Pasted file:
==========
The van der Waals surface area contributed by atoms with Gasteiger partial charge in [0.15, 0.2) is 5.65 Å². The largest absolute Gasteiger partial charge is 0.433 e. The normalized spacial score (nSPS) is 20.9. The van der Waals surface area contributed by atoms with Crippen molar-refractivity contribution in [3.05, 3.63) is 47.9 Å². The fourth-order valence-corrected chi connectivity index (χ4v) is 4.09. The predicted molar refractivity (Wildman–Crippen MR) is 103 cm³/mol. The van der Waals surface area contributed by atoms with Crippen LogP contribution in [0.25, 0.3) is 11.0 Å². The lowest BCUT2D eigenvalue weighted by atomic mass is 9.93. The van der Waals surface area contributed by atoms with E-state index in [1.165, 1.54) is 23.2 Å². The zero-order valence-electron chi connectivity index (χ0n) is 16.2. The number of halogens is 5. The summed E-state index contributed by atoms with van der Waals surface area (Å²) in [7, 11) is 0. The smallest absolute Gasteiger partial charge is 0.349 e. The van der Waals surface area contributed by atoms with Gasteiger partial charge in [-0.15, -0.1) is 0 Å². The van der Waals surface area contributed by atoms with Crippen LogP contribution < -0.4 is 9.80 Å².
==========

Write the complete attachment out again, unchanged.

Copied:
The van der Waals surface area contributed by atoms with Gasteiger partial charge in [0.15, 0.2) is 5.65 Å². The largest absolute Gasteiger partial charge is 0.433 e. The normalized spacial score (nSPS) is 20.9. The van der Waals surface area contributed by atoms with Crippen molar-refractivity contribution in [3.05, 3.63) is 47.9 Å². The fourth-order valence-corrected chi connectivity index (χ4v) is 4.09. The predicted molar refractivity (Wildman–Crippen MR) is 103 cm³/mol. The van der Waals surface area contributed by atoms with Crippen LogP contribution in [0.25, 0.3) is 11.0 Å². The lowest BCUT2D eigenvalue weighted by atomic mass is 9.93. The van der Waals surface area contributed by atoms with E-state index in [1.165, 1.54) is 23.2 Å². The zero-order valence-electron chi connectivity index (χ0n) is 16.2. The number of halogens is 5. The summed E-state index contributed by atoms with van der Waals surface area (Å²) in [7, 11) is 0. The smallest absolute Gasteiger partial charge is 0.349 e. The van der Waals surface area contributed by atoms with Gasteiger partial charge in [-0.15, -0.1) is 0 Å². The van der Waals surface area contributed by atoms with Crippen LogP contribution < -0.4 is 9.80 Å².